Big Data is transforming epidemics in these five ways


Infectious diseases inflict a tremendous human and economic toll. The Zika virus alone could cost Latin America and the Caribbean up to $18 billion according to the United Nations.

When it comes to epidemics, we as a society suffer from a lack of timely data, disparate datasets that are difficult to collate, and a shortage of people with computational backgrounds who are involved in epidemic planning, mitigation, and response.

However, the data science revolution is allowing society to overcome these challenges, and epidemics can now be more effectively monitored, modeled and mitigated. In this article, I will outline five ways big data analytics are transforming epidemics.

Better genetic data

Faster, cheaper genome sequencing is producing massive quantities of big data, which allows for powerful analytics into how microbes mutate while an outbreak unfolds in real-time. One big challenge for outbreak response is that genetic data are not available quickly enough. Often this is because of sample collection and testing delays, lack of collaboration and reporting tools, or holding data for publication in scientific literature. These barriers are now breaking down with the advent of Nextstrain, a tool that allows for sharing and tracking of genome sequences in real-time to improve outbreak response. Having these data available and analyzed more quickly helps track the source, evolution, and possibility of epidemic risk.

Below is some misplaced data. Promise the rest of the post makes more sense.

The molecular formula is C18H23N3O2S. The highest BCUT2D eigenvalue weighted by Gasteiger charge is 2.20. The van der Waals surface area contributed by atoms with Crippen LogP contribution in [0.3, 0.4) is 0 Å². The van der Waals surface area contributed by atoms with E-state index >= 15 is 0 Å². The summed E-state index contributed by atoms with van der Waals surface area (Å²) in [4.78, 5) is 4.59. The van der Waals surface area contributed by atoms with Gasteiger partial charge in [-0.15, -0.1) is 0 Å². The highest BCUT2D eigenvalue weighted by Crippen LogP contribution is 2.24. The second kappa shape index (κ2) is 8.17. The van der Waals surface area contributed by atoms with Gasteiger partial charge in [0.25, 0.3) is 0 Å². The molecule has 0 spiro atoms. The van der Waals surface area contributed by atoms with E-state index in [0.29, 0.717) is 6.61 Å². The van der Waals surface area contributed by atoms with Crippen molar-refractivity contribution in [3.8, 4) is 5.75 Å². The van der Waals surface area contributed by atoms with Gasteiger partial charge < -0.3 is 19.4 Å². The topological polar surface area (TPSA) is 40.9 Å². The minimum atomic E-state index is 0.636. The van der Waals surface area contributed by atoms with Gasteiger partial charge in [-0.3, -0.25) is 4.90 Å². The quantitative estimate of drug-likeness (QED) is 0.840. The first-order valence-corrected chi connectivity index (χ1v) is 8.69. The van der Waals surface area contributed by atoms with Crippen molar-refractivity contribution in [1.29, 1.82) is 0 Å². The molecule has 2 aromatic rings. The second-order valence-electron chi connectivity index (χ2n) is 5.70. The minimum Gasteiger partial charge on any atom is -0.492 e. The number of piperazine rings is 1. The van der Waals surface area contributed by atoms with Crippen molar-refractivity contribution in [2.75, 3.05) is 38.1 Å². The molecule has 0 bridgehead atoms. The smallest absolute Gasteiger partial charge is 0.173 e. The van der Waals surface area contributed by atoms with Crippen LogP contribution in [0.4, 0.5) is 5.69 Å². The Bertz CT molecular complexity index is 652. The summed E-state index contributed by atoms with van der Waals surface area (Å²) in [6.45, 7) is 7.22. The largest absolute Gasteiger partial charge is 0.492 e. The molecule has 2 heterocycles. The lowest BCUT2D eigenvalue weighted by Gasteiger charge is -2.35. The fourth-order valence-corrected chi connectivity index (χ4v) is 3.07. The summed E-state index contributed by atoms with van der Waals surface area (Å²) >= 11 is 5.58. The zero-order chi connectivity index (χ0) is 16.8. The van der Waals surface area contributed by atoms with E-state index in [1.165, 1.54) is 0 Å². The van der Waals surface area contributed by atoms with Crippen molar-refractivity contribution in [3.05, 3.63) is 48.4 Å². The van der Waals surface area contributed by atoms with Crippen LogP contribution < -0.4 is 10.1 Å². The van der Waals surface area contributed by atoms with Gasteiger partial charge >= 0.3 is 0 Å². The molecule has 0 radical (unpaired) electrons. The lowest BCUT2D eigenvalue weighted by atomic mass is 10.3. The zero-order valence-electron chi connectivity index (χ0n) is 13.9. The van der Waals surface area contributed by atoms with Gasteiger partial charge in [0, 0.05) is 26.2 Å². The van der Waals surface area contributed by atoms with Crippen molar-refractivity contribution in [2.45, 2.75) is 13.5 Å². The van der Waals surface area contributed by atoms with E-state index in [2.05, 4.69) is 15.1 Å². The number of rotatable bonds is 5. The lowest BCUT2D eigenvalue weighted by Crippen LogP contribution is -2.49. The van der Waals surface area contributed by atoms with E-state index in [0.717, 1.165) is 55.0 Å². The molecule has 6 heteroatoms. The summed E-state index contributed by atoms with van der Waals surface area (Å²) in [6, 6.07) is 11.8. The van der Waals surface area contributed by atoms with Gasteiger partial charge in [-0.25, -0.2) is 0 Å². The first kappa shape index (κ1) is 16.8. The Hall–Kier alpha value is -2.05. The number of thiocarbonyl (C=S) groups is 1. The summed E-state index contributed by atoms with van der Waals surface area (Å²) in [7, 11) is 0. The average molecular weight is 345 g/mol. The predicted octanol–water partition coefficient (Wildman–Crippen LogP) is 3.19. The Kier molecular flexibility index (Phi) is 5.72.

Cell phone mobility data

The proliferation of mobile devices means it is now possible to track how people move and better understand the path of an infectious disease. For example, GPS coordinates derived from cell phone data in West Africa allowed experts to track contacts of Ebola cases, which in turn helped inform where to focus preventive measures, as well as contain the spread. This type of tracking is useful not only for piecing together what is going on during an outbreak, but it also can help us predict how diseases could move in future outbreaks and understand what interventions would be most effective.

  • By Nita Madhav, Senior Director of Data Science for Metabiota

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